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The Old IR35 Legislation



The original IR35 rules, known as the ‘Intermediaries Legislation’ (contained in Chapter 8 of the Income Tax (Earnings and Pensions) Act 2003) were fairly simple – a contractor providing their services via a Personal Service Company (PSC) set their own IR35 status. In the event that HMRC opened an IR35 status investigation, and at the conclusion of it HMRC deemed the IR35 status was incorrectly applied, and an inside IR35 determination should have been applied rather than outside IR35 one, the contractor and their PSC were left to pay the back tax, penalties and any interest applied by HMRC.  

Under this legislation everything was very simple, each entity in the IR35 labour supply chain knew where they stood and what they had to do – which was pretty much nothing except the contractor/PSC as they bore all responsibility and risk.


It is worth reinforcing the fact that since 2017 and 2021 when the off-payroll working legislation was rolled out (contained in Chapter 10 of the Income Tax (Earnings and Pensions) Act 2003), that IR35 itself has not changed – the application of it has. The key IR35 status tests and case precedence that have been around and in application since the inception of IR35 remain crucial and valid. The changes are to who is responsible for assessing IR35 status, how that is done, and who has the tax liability exposure. 


With the contractor facing the risk of having to pay out the back tax, interest and any penalties deemed due by HMRC at the conclusion of an IR35 status investigation, many contractors chose to purchase IR35 insurance for their PSC to cover that risk.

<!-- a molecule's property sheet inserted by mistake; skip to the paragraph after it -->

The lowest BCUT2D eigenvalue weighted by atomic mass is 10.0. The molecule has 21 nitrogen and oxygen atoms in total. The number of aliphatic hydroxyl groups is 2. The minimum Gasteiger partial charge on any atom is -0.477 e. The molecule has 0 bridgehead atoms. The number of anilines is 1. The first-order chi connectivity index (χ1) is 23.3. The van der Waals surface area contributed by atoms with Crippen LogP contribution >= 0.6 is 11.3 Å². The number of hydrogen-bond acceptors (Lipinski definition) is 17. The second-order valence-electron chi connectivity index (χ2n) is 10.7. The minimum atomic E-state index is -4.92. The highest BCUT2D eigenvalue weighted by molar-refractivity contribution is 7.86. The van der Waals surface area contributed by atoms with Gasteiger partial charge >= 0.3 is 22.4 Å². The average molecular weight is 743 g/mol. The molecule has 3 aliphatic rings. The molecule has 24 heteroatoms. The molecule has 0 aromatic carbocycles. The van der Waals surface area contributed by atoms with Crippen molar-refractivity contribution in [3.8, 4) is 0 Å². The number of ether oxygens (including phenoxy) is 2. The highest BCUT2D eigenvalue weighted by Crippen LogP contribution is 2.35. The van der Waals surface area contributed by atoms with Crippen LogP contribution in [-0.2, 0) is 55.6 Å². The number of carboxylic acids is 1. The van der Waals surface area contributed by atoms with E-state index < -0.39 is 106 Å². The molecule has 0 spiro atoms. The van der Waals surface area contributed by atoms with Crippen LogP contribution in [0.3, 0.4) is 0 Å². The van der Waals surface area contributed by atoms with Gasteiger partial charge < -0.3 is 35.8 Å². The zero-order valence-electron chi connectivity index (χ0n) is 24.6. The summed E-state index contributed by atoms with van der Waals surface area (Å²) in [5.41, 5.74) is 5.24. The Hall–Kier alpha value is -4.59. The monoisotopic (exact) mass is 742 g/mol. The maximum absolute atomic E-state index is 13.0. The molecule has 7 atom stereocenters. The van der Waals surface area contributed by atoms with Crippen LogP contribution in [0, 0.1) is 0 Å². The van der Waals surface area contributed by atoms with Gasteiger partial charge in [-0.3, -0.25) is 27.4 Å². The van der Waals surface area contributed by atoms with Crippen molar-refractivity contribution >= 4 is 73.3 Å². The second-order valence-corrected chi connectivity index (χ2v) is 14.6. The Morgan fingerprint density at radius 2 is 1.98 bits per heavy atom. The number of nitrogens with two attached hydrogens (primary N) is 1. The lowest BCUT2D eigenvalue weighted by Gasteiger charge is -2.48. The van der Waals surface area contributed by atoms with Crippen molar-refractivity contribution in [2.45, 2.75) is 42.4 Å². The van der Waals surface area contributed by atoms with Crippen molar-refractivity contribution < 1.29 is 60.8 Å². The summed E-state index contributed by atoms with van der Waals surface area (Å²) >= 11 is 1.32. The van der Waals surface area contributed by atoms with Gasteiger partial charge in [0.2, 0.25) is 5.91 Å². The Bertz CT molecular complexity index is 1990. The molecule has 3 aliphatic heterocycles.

In the new world under Chapter 10 legislation the contractor does not face the above risk, the fee-payer does. Therefore it is the client or fee-payer, not the contractor/PSC, that needs to and should take insurance out to protect themselves against such HMRC IR35 status investigation and tax liabilities risks – as is available online and payable on a month-by-month basis via the Contractor Compliance Portal.

Contractors can still face investigations under Chapter 8 legislation, as HMRC can go back into previous tax years as well as where PSC’s are still able to decide their own IR35 status via the small companies exemption (where the engagement is with a private sector client classed as small businesses). Contractors can in theory face incurring costs under a Chapter 10 investigation, as HMRC could well involve them in their enquiry, meaning that professional representation is required and ideally from the same people as who are currently defending the case so that a joined up defence is presented.